In an age of spoon-fed fashion, Tait is charting new territory with his twisted tailoring and exploration into 'unsexy sexiness'
Taken from the winter 2014 issue of Dazed:
In an age of 140-character news and spoon-fed fashion shows, Thomas Tait is a designer who goes against the easily digestible and actually makes you think. “I’d rather people be completely confused at the show and then have an ‘a-ha’ moment afterwards,” he says. Since graduating from Central Saint Martins in 2010 as their youngest-ever MA student (he was just 22), Tait has pushed his serious yet deliciously twisted brand of hardcore tailoring into uncharted territory, scooping this year’s inaugural LVMH Young Fashion Designer Prize along the way.
Take, for example, his SS15 collection: a smart commentary on the ephemeral nature of fashion and the way we engage with images online. For the show, artist Georges Rousse turned The Vinyl Factory’s derelict Strand space into one of his signature fragmented works, visible as a whole only in a photograph. Every guest and photographer had a different vantage point, turning the idea of 3D realness versus 2D images upside down. It was also a subtle nod to Tait’s MA graduate collection at CSM, where his tutors worried no one would get it from a front shot as he’d designed all the shapes from a profile point of view.
As with Rousse, Tait’s work is multi-layered. He plays with shape-shifting movement and produces complex, elegant pieces created with women’s enjoyment in mind. Fashion that projects a man’s idea of sexy isn’t his cup of tea. “It just feels so removed and it really undercuts women,” he says. “I hate that.” In Tait’s expert hands, SS15’s exploration of sex (his first season “trying to approach that subject”) morphed delectably into an “unsexy sexiness”, with thigh-high mannequin leg boots and liquid silk-satins set to an odd but darkly alluring dreamscape soundtrack by Riton.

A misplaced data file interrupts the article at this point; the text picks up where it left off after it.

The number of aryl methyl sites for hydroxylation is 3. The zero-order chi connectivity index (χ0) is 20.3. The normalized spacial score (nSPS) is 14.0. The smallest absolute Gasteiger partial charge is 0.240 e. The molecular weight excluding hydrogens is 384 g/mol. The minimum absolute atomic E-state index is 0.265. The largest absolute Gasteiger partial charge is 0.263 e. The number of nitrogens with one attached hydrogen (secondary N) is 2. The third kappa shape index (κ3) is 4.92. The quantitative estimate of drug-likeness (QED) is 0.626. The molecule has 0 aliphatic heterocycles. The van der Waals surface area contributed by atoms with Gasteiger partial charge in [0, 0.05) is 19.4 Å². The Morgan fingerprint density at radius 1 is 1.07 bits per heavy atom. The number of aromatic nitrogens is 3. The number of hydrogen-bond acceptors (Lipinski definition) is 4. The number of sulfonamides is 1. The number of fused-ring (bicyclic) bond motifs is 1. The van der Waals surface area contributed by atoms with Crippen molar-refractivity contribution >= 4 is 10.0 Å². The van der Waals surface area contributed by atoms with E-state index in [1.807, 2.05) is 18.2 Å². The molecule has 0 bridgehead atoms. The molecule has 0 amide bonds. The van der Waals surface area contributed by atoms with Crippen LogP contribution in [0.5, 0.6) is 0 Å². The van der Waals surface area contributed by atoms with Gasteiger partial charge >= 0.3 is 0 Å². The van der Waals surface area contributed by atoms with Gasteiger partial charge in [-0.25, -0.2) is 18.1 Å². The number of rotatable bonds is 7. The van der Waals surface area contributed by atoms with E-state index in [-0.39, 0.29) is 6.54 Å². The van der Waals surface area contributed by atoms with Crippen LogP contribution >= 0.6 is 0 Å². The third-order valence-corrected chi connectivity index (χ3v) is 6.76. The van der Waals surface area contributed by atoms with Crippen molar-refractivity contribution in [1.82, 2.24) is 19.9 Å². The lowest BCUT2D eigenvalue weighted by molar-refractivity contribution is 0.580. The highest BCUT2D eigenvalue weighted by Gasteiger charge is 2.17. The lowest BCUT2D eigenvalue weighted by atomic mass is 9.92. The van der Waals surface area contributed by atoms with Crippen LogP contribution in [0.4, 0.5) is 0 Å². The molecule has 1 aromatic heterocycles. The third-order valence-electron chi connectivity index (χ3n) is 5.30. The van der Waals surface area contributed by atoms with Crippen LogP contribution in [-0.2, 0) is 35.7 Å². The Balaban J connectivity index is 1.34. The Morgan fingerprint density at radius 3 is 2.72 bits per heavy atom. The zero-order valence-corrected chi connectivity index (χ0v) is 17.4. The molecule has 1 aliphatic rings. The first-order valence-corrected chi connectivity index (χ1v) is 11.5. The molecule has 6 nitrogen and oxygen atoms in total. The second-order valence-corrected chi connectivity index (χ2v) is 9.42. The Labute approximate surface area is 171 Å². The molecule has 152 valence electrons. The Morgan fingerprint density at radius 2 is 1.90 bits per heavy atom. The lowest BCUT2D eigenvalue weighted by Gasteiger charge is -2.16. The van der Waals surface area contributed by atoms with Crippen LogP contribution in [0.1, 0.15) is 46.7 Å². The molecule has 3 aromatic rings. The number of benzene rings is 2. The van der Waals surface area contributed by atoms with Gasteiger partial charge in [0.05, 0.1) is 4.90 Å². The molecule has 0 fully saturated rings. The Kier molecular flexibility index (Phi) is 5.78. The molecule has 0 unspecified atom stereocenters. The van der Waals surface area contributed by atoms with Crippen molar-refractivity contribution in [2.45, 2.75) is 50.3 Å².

Discussing SS15, Tait says he still feels “raw”. The mill that was supplying fifty percent of the fabrics didn’t deliver until four days before the show. “We didn’t sleep,” he recalls with a pained smile. “Having worked on and designed and conceptualised this collection for eight months, it was just watching looks getting slashed off of your line-up. So heartbreaking.” But despite this massively distressing blow the result was beautiful, and infused with Tait’s impeccable construction. He’ll happily cut a t-shirt from three meters of fabric, to the complete bafflement of frugal-minded factories. “And I’m, like, yeah, that’s the beauty behind it.”
A self-confessed Buffy the Vampire Slayer fan, the softly spoken Tait spent his childhood years drawing his own comic books (something he says people at CSM used to pick up on in his sketches), and there are definitely whiffs of superheroes in his commanding pieces. He’s also very witty, as evidenced by his SS14 show invitation that slyly read ‘9 Grosvenor Place Lesbians’, which some people actually mistook for a typo. “Autocorrect is one thing, but seriously? It was the first season that things were that feminine, and it was so pretty and so female that it felt as if it had nothing to do with men,” he explains.
But there isn’t always an answer book to what he does. “I don’t have all the answers to what I’m doing,” says Tait of his enigmatic and intriguing work. “Sometimes I have no idea why I’m drawn to doing something, but it feels good, and then people get more confused and you just kind of live off that. But it’s not about answers, it’s about feelings. It’s about making an inspection into something you find interesting, rather than trying to dot the i’s.”
All clothes and shoes by Thomas Tait SS15. Photography Michael Avedon; styling Emma Wyman; hair by Cecilia Romero at The Wall Group using René Furterer; make-up Kanako Takase using M.A.C, model Lina Berg at Fusion; photographic assistant Ricardo Fernandes; styling assistants Samia Giobellina, Adrian Reyna; casting Noah Shelley